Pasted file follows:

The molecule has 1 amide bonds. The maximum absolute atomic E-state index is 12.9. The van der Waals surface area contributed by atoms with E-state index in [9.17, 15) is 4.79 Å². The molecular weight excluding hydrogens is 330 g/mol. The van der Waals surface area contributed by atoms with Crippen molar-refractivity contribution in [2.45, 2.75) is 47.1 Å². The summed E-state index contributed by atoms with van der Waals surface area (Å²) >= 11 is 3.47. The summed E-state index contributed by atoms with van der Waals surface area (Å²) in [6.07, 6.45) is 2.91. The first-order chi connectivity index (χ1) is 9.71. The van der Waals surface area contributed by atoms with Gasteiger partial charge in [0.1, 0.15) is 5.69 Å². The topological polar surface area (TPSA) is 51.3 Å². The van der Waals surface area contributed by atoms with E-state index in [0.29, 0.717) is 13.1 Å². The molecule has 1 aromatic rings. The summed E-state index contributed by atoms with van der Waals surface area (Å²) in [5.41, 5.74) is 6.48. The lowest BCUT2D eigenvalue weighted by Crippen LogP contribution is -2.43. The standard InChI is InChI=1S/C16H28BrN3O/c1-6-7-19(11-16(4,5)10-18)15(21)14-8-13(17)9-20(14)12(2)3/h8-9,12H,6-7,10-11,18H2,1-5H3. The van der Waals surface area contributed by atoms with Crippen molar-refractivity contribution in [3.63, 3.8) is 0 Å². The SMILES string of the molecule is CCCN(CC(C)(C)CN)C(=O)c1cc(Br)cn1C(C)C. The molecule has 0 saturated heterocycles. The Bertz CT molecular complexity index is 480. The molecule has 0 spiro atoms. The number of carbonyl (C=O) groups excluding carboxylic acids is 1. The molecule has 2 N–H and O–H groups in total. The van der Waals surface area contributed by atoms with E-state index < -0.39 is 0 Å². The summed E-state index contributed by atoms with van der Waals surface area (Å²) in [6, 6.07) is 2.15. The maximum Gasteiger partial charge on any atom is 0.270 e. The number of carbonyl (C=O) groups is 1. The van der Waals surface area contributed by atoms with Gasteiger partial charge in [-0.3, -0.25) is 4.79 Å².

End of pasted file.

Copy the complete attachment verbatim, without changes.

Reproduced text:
The molecule has 1 amide bonds. The maximum absolute atomic E-state index is 12.9. The van der Waals surface area contributed by atoms with E-state index in [9.17, 15) is 4.79 Å². The molecular weight excluding hydrogens is 330 g/mol. The van der Waals surface area contributed by atoms with Crippen molar-refractivity contribution in [2.45, 2.75) is 47.1 Å². The summed E-state index contributed by atoms with van der Waals surface area (Å²) >= 11 is 3.47. The summed E-state index contributed by atoms with van der Waals surface area (Å²) in [6.07, 6.45) is 2.91. The first-order chi connectivity index (χ1) is 9.71. The van der Waals surface area contributed by atoms with Gasteiger partial charge in [0.1, 0.15) is 5.69 Å². The topological polar surface area (TPSA) is 51.3 Å². The van der Waals surface area contributed by atoms with E-state index in [0.29, 0.717) is 13.1 Å². The molecule has 1 aromatic rings. The summed E-state index contributed by atoms with van der Waals surface area (Å²) in [5.41, 5.74) is 6.48. The lowest BCUT2D eigenvalue weighted by Crippen LogP contribution is -2.43. The standard InChI is InChI=1S/C16H28BrN3O/c1-6-7-19(11-16(4,5)10-18)15(21)14-8-13(17)9-20(14)12(2)3/h8-9,12H,6-7,10-11,18H2,1-5H3. The van der Waals surface area contributed by atoms with Crippen molar-refractivity contribution in [3.63, 3.8) is 0 Å². The SMILES string of the molecule is CCCN(CC(C)(C)CN)C(=O)c1cc(Br)cn1C(C)C. The molecule has 0 saturated heterocycles. The Bertz CT molecular complexity index is 480. The molecule has 0 spiro atoms. The number of carbonyl (C=O) groups excluding carboxylic acids is 1. The molecule has 2 N–H and O–H groups in total. The van der Waals surface area contributed by atoms with E-state index < -0.39 is 0 Å². The summed E-state index contributed by atoms with van der Waals surface area (Å²) in [6, 6.07) is 2.15. The maximum Gasteiger partial charge on any atom is 0.270 e. The number of carbonyl (C=O) groups is 1. The van der Waals surface area contributed by atoms with Gasteiger partial charge in [-0.3, -0.25) is 4.79 Å².